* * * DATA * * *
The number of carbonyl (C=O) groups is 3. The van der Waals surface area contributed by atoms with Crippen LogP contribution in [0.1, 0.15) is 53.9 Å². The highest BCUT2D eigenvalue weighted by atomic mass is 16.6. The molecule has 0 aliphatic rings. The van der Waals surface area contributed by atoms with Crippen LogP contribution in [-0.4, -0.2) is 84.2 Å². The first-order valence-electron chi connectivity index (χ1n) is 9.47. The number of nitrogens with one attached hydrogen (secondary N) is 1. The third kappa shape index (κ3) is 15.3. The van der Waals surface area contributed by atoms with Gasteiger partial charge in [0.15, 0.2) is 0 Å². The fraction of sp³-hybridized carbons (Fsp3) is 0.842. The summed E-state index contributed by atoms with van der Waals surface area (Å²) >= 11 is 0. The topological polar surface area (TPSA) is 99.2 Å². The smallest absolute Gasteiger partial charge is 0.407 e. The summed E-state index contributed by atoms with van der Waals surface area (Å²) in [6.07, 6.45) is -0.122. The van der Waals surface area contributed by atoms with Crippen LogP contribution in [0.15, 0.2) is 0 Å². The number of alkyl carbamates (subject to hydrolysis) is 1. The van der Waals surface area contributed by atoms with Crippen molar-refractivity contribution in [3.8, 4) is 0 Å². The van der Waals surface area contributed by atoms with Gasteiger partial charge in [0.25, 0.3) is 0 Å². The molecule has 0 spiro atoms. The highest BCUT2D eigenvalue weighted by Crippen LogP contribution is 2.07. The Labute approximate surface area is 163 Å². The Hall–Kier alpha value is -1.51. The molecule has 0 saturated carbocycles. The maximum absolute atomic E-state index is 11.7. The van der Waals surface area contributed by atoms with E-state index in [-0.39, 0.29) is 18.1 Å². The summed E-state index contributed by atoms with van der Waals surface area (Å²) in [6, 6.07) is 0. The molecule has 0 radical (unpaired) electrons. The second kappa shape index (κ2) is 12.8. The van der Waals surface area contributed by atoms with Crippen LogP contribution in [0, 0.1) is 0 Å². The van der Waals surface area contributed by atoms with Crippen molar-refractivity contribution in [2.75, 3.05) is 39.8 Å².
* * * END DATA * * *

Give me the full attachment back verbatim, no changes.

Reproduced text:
The number of carbonyl (C=O) groups is 3. The van der Waals surface area contributed by atoms with Crippen LogP contribution in [0.1, 0.15) is 53.9 Å². The highest BCUT2D eigenvalue weighted by atomic mass is 16.6. The molecule has 0 aliphatic rings. The van der Waals surface area contributed by atoms with Crippen LogP contribution in [-0.4, -0.2) is 84.2 Å². The first-order valence-electron chi connectivity index (χ1n) is 9.47. The number of nitrogens with one attached hydrogen (secondary N) is 1. The third kappa shape index (κ3) is 15.3. The van der Waals surface area contributed by atoms with Gasteiger partial charge in [0.15, 0.2) is 0 Å². The fraction of sp³-hybridized carbons (Fsp3) is 0.842. The summed E-state index contributed by atoms with van der Waals surface area (Å²) >= 11 is 0. The topological polar surface area (TPSA) is 99.2 Å². The smallest absolute Gasteiger partial charge is 0.407 e. The summed E-state index contributed by atoms with van der Waals surface area (Å²) in [6.07, 6.45) is -0.122. The van der Waals surface area contributed by atoms with Crippen LogP contribution in [0.15, 0.2) is 0 Å². The number of alkyl carbamates (subject to hydrolysis) is 1. The van der Waals surface area contributed by atoms with Crippen molar-refractivity contribution in [3.8, 4) is 0 Å². The van der Waals surface area contributed by atoms with Gasteiger partial charge in [0.25, 0.3) is 0 Å². The molecule has 0 spiro atoms. The highest BCUT2D eigenvalue weighted by Crippen LogP contribution is 2.07. The Labute approximate surface area is 163 Å². The Hall–Kier alpha value is -1.51. The molecule has 0 saturated carbocycles. The maximum absolute atomic E-state index is 11.7. The van der Waals surface area contributed by atoms with E-state index in [-0.39, 0.29) is 18.1 Å². The summed E-state index contributed by atoms with van der Waals surface area (Å²) in [6, 6.07) is 0. The molecule has 0 radical (unpaired) electrons. The second kappa shape index (κ2) is 12.8. The van der Waals surface area contributed by atoms with Crippen LogP contribution in [0, 0.1) is 0 Å². The van der Waals surface area contributed by atoms with Crippen molar-refractivity contribution in [2.75, 3.05) is 39.8 Å².